Don’t have any graveyard lore to share? That’s okay, you can still get an entry into the contest! Here are the alternative ways to enter:

  • Patreon – Do you already sponsor us on Patreon? Great! You’re in! Anyone who sponsors us at any level by the closing date gets at least one (1) entry into the contest.
  • Subscribe to our YouTube Channel – We’ll pull a list of all subscribers on the last day of the contest, and if you’re subscribing to us (make sure we can see a user name of some kind), we’ll add your name to our sorting hat!
  • Share Your Favorite New World Witchery – Share one of our articles, videos, or episodes somewhere on social media and tag us! We’re on Twitter, Facebook, Instagram, and YouTube, so you have lots to choose from. When you tag us and share your favorite piece of New World Witchery, we’ll add you to the drawing as well!

 

So what can you win if you enter? Well I’m glad you asked! We’ve got two prize packs for two winners:

  • The Wild Magic Pack – This pack features a copy of Aidan Wachter’s excellent new book Six Ways: Entries and Approaches for Practical Magic, a poster print of the poem “Sometimes a Wild God” written by Tom Hirons and illustrated by Rima Staines, a bottle of Conjured Cardea’s Abre Camino road-opening oil, and some bits and bonuses thrown in by us as well.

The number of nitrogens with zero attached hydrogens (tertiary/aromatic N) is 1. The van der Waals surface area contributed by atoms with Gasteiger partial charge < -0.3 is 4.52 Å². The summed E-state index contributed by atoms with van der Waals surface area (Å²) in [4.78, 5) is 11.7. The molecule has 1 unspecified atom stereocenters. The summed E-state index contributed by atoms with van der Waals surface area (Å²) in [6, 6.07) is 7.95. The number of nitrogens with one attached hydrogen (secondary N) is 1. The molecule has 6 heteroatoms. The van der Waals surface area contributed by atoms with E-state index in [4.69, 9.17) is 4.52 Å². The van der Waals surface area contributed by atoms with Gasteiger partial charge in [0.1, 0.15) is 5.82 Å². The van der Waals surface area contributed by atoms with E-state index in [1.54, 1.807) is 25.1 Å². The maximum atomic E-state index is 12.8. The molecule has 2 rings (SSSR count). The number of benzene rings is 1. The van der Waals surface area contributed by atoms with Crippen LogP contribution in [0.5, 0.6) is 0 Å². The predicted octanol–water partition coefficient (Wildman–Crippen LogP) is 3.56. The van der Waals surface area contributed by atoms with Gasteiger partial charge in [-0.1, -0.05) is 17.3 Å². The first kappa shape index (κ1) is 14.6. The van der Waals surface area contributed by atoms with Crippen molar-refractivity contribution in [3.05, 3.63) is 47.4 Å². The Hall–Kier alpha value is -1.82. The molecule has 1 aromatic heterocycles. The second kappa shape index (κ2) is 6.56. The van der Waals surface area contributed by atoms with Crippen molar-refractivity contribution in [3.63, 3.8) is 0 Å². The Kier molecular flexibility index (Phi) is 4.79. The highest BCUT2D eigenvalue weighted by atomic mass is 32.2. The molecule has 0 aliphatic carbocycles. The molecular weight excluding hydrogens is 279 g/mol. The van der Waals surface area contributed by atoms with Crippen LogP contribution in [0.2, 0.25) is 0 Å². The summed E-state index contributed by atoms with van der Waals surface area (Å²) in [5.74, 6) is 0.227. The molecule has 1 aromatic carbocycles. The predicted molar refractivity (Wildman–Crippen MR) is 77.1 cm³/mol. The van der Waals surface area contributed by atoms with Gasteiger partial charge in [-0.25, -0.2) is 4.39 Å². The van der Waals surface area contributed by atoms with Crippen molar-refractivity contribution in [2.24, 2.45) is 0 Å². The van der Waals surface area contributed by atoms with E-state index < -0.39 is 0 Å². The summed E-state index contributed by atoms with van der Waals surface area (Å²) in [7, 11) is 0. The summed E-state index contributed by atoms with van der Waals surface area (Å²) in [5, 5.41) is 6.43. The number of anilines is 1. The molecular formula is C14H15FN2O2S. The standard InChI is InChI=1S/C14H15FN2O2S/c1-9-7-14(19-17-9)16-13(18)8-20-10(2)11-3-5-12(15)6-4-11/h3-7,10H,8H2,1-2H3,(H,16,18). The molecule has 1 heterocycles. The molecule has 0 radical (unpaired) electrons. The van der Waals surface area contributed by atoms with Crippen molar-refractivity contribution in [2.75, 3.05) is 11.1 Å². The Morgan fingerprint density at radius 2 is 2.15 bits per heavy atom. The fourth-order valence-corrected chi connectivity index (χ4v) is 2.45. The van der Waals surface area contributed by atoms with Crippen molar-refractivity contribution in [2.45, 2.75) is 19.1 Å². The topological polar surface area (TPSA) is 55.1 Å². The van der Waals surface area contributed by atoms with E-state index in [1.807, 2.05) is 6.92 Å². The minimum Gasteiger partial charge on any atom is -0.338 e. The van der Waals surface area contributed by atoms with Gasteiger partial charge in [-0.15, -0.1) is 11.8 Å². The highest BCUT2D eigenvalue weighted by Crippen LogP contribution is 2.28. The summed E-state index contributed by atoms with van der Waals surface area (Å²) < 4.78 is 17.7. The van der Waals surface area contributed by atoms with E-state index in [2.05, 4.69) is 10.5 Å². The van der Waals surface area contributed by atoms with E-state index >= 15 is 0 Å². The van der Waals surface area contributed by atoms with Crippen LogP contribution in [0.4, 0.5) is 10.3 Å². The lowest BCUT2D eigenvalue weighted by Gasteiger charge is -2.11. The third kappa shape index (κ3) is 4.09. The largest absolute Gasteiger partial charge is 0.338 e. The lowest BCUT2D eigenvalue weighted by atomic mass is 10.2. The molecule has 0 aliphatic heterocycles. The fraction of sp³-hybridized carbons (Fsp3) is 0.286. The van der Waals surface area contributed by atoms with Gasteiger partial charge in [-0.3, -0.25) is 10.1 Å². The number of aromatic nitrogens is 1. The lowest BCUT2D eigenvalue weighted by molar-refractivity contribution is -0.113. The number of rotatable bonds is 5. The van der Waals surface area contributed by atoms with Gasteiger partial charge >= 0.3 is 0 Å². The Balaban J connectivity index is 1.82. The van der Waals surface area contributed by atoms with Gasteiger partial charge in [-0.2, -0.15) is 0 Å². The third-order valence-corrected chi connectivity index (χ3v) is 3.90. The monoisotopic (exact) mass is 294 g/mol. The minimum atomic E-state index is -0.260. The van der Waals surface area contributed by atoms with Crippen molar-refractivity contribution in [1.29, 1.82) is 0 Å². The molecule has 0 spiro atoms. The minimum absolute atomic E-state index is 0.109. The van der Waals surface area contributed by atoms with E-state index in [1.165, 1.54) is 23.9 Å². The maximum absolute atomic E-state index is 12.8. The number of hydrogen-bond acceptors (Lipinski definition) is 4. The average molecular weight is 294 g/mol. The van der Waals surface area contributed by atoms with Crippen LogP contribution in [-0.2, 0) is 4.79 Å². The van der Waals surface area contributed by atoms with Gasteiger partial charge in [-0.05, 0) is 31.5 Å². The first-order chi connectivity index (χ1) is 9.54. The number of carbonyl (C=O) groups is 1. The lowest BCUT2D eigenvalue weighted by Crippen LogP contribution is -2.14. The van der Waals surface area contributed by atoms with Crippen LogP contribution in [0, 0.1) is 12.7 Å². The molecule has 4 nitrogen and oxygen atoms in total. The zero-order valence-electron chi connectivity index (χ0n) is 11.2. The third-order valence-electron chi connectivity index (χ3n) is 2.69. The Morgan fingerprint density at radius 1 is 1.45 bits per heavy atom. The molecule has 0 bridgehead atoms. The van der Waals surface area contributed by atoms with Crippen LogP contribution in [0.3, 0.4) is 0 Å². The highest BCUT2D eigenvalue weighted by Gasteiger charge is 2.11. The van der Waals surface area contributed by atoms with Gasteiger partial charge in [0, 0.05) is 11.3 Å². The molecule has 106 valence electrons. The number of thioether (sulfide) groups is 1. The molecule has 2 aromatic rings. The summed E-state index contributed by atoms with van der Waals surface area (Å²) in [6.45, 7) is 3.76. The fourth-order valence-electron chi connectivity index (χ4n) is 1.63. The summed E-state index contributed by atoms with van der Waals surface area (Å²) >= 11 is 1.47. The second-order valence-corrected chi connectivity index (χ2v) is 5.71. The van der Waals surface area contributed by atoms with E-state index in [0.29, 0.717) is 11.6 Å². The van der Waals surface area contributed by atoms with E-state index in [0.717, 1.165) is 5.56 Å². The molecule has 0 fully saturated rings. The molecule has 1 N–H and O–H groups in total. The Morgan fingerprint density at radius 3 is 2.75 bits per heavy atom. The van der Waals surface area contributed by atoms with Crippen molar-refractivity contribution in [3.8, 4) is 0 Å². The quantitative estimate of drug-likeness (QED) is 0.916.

• The Hills and Hollers Pack – This is a mountain magic based pack featuring Appalachian Folklore by Nancy Richmond and Misty Murray Walker, the first two volumes of Cullen Bunn’s chilling Harrow County graphic novel series, a book of mountain holiday lore called A Foxfire Christmas by Bobby Anne Starnes, and a bottle of our own Compass & Key Black Cat Oil (for luck and other good things to come your way).

 

Winners will be chosen at random from the total list of names we compile at the end of the contest, and prize packs will be selected randomly for the winners. The contest will close at midnight on September 1st, 2018, so get your entries in ASAP!

 

We hope you’re already thinking about the chilly days of autumn and picturing yourself among the gravestones, and we can’t wait to hear from you!

-Cory